@kensanata @linm hmm. Ok even clearer now... brain .. expanding... :)

I need to play with it and do some searches.

Using grep in emacs is one specific solution (which I asked to be specific about and got the information). You also pointed to occur, which is something you use. There was also something ivy related, I want to explore that too.

What I do now is run rgrep for the directory, and then C-s with ivy which finds what I want from within three results.

@kensanata @linm I could also run occur in top of that, filtering it a third time. Hmm.

@jtr I can't see the original post, so the question is unclear to me. The use of rgrep is simple: M-x grep and replace grep with rgrep. If what your want is the equivalent of "grep human *.md | grep sleep" to find lines matching both human and sleep independent of order, then you're out of luck because M-x grep doesn't process this as a pipe like the shell. You'd have to write something like grep "human.*sleep\|sleep.*human" *.md. Finally, M-x rgrep has a different implementation that doesn't actually call rgrep – it calls find and grep! find […] -exec grep […] -e human […] \{\} + and so it's unclear how you'd append another grep to that command line unless you wanted to write a different implementation. Probably your best bet would be to grep for one word and then use M-x occur to filter lines for the other. Occur only works on the current buffer, so it's fine if you have a single grep buffer to search. Personally I use M-x swiper or M-x ivy-occur instead of occur, most of the time. I just found M-x swiper-multi for doing it to multiple buffers. But then… Open dired, %m md$ RET to mark the markdown files, C-u F to open them all, then M-x swiper-all … but it's still dependent on the other. Anyway, enough guessing what the real question is. 😆

@kensanata @eludom there's a lot of good stuff here!

Ok, so my question is at basic level is, how do you search for two terms at once. To add another layer to it: search for ice cream is one thing since the words follow, but searching restaurant AND ice cream is different: I'm looking for a restaurant where I are ice cream, not sure where the word restaurant is in the text with ice cream but I know I want it included somewhere.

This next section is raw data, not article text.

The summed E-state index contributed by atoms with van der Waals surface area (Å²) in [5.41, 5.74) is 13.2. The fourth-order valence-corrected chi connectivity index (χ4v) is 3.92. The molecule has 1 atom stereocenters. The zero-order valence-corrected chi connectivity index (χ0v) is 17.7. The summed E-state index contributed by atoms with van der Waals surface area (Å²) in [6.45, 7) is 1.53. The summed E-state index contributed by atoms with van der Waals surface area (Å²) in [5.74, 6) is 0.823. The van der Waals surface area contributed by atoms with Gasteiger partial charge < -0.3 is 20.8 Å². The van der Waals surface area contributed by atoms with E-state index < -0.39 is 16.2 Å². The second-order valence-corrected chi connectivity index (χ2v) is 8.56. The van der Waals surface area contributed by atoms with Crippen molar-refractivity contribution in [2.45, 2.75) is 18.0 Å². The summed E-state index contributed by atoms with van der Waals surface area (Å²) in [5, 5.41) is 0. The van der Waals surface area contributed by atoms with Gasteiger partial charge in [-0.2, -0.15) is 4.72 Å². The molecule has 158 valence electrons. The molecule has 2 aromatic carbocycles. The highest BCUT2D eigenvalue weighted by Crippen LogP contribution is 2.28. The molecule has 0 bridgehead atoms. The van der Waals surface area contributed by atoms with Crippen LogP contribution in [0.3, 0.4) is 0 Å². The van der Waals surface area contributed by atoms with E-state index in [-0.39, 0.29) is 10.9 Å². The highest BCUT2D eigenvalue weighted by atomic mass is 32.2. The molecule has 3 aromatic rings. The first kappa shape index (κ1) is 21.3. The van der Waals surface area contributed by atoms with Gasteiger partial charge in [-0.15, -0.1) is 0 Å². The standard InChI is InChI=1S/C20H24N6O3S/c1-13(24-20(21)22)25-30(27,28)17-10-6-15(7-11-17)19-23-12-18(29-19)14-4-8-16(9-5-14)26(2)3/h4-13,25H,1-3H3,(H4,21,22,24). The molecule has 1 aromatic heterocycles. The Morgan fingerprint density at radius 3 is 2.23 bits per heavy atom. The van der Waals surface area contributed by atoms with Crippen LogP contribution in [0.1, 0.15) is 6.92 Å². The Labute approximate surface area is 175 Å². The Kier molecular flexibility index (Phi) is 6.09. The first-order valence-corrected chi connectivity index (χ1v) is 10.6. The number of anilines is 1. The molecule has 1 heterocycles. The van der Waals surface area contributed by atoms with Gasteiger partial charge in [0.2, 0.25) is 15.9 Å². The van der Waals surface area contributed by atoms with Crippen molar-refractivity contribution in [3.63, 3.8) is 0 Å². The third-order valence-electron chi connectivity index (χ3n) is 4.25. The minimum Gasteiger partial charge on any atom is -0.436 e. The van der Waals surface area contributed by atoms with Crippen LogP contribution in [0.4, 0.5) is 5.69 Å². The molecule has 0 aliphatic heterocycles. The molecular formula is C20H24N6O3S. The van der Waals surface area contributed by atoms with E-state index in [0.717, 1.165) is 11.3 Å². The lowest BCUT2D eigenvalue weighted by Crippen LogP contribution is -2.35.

@jtr I guess the most important message here is that you're interested in the occurrence of two or more words anywhere in the text and not on the same line, right? Because that's what grep does: it searches for lines.

@kensanata @eludom

Now, you kind of answer that with occur, which I didn't think about. I also use ivy btw and not familiar with the others function you suggested. Do you have an example of this?

But ok. Occur will search on the active buffer, which will be the result of rgrep in our case. This is good. It's kind of like piping grep. So I will try that too.

@jtr OK, so if we're interested in finding files for which a number of grep operations return "true", we need the find command executing multiple grep commands and printing the file name when they all succeed:

~/src/spellcasters $ find . -name "*.md" -exec grep --quiet human "{}" ";" -exec grep --quiet paralysis "{}" ";" -print

Let's verify this for one file:

~/src/spellcasters $ egrep "human|paralysis" 24h. HD 2 AC 6 1d4/1d4/1d4 + *paralysis* F2 MV 9 ML 9; *aura of and extras: a human with an extra arm has a 1 in 5 chance of the